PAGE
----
Skip to main content.

Experts offer roadmap for reporters tackling America's nursing home crisis during COVID-19

Experts offer roadmap for reporters tackling America's nursing home crisis during COVID-19

Picture of Trudy  Lieberman
(Photo by Alvaro Calvo/Getty Images)
(Photo by Alvaro Calvo/Getty Images)

The coronavirus pandemic has exposed the chasms, the fissures, the cracks in many American institutions. Nowhere, though, are they more apparent than in the nation’s arrangements for long-term care — specifically, in its nursing homes, where some 1.4 million people, mostly women, live out the rest of their days.

The virus has exposed what advocates for better treatment and families of loved ones in nursing facilities have known for years. Care is often substandard, infection control sometimes non-existent, living space overly crowded, staff members too few to keep residents safe, and a regulatory system that looks good on paper but too often looks the other way when politics and lobbying trump good enforcement and resident safety.

In May, the Government Accountability Office released a damning report showing that only 18% of the country’s nursing homes had no deficiencies for infection control and prevention in one or more of the years from 2013 through 2017, before the virus hit. That’s a grim indictment of how America cares for its most vulnerable elders. “It is a policy failure based on moral negligence,” said Larry Polivka, executive director of the Claude Pepper Center at Florida State University. “We need to understand more clearly this moral failure that is responsible for the crappy long-term care system we have built over the decades. It comes from not caring enough about older people when they need help.”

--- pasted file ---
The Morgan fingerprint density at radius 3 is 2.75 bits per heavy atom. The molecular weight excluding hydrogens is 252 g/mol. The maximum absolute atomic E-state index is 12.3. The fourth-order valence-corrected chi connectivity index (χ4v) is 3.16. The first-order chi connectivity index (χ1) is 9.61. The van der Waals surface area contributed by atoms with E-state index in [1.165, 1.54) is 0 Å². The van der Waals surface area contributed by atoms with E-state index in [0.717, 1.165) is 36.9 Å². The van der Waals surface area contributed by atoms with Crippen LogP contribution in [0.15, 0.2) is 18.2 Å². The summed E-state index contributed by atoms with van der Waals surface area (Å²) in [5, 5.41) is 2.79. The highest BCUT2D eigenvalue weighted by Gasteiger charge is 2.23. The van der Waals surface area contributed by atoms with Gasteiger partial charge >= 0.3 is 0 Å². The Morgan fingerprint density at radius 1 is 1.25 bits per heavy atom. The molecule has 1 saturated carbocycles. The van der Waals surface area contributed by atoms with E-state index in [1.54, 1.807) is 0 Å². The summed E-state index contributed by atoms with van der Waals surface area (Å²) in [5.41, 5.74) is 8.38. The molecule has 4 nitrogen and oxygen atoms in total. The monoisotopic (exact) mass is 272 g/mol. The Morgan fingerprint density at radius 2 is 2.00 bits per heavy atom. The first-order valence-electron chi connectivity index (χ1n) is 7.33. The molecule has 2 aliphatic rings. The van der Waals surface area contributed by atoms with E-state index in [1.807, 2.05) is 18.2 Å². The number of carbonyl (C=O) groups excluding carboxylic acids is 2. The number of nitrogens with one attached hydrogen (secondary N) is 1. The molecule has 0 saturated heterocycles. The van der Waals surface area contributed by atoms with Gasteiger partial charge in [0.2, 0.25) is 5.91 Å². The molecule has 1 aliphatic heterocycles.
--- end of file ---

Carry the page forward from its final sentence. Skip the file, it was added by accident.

“What’s happening in nursing homes is shocking but not surprising. It was a catastrophe waiting to happen.” — Howard Gleckman, Urban Institute

Over the past few weeks, I watched momentum build for police reform and swift action taken in New York state by Gov. Andrew Cuomo, who told his TV audiences it was the time to “seize the moment” and enact significant police reforms by taking advantage of a political opportunity that doesn’t come very often. At the same time America’s nursing home tragedy was unfolding. Could the time be right for seizing the moment and enacting nursing home policies that would result in better, more humane care and fewer deaths next time a deadly pathogen strikes?

“What’s happening in nursing homes is shocking but not surprising. It was a catastrophe waiting to happen,” said Howard Gleckman, a senior fellow at the Urban Institute. But will the media continue digging after these early waves of deaths to show why better care is so crucial? Or will the coverage disappear when the shocking headlines subside?

I have been struck by the number of news outlets that have covered America’s nursing home horror show since the beginning of April. That may be the most attention given by the media to poor quality care ever, but certainly in the last few decades. Journalists have done their jobs well during COVID-19, despite obstacles and turmoil in their own newsrooms, bucking a long-running bias from editors against publishing too many stories about old people. One reporter told me when she was covering nursing homes before the pandemic that it was akin to pushing a giant boulder uphill. “As you know,” she said, “It’s hard to get news organizations to commit a sustained focus on nursing homes most of the time.”